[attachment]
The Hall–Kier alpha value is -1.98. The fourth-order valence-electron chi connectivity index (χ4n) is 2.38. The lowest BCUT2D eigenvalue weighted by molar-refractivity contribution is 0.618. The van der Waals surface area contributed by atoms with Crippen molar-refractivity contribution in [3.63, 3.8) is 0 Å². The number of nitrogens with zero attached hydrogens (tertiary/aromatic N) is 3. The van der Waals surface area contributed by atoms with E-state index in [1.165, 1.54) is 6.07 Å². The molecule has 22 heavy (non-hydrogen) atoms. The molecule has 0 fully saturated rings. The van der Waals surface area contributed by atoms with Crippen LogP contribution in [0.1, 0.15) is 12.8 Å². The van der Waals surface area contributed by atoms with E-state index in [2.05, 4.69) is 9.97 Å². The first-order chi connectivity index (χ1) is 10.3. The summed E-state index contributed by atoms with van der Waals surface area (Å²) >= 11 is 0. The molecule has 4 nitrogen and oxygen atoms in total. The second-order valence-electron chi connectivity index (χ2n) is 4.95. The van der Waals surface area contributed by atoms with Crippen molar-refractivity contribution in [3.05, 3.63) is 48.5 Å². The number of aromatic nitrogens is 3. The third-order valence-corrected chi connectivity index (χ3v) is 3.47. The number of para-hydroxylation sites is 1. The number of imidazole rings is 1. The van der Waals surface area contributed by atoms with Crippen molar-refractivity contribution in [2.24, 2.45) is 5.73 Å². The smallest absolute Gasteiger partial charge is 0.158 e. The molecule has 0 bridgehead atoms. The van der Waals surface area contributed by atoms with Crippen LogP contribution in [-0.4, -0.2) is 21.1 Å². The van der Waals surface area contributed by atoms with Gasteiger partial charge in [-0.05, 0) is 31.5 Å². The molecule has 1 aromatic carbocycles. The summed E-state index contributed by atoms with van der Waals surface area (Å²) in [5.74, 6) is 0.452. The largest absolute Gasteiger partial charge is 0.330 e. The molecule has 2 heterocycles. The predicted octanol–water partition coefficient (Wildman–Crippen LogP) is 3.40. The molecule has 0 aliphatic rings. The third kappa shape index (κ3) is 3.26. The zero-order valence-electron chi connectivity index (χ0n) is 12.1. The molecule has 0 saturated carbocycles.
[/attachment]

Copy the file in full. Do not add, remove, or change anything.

The Hall–Kier alpha value is -1.98. The fourth-order valence-electron chi connectivity index (χ4n) is 2.38. The lowest BCUT2D eigenvalue weighted by molar-refractivity contribution is 0.618. The van der Waals surface area contributed by atoms with Crippen molar-refractivity contribution in [3.63, 3.8) is 0 Å². The number of nitrogens with zero attached hydrogens (tertiary/aromatic N) is 3. The van der Waals surface area contributed by atoms with E-state index in [1.165, 1.54) is 6.07 Å². The molecule has 22 heavy (non-hydrogen) atoms. The molecule has 0 fully saturated rings. The van der Waals surface area contributed by atoms with Crippen LogP contribution in [0.1, 0.15) is 12.8 Å². The van der Waals surface area contributed by atoms with E-state index in [2.05, 4.69) is 9.97 Å². The first-order chi connectivity index (χ1) is 10.3. The summed E-state index contributed by atoms with van der Waals surface area (Å²) >= 11 is 0. The molecule has 4 nitrogen and oxygen atoms in total. The second-order valence-electron chi connectivity index (χ2n) is 4.95. The van der Waals surface area contributed by atoms with Crippen molar-refractivity contribution in [3.05, 3.63) is 48.5 Å². The number of aromatic nitrogens is 3. The third-order valence-corrected chi connectivity index (χ3v) is 3.47. The number of para-hydroxylation sites is 1. The number of imidazole rings is 1. The van der Waals surface area contributed by atoms with Crippen molar-refractivity contribution in [2.24, 2.45) is 5.73 Å². The smallest absolute Gasteiger partial charge is 0.158 e. The molecule has 0 bridgehead atoms. The van der Waals surface area contributed by atoms with Crippen LogP contribution in [-0.4, -0.2) is 21.1 Å². The van der Waals surface area contributed by atoms with Gasteiger partial charge in [-0.05, 0) is 31.5 Å². The molecule has 1 aromatic carbocycles. The summed E-state index contributed by atoms with van der Waals surface area (Å²) in [5.74, 6) is 0.452. The largest absolute Gasteiger partial charge is 0.330 e. The molecule has 2 heterocycles. The predicted octanol–water partition coefficient (Wildman–Crippen LogP) is 3.40. The molecule has 0 aliphatic rings. The third kappa shape index (κ3) is 3.26. The zero-order valence-electron chi connectivity index (χ0n) is 12.1. The molecule has 0 saturated carbocycles.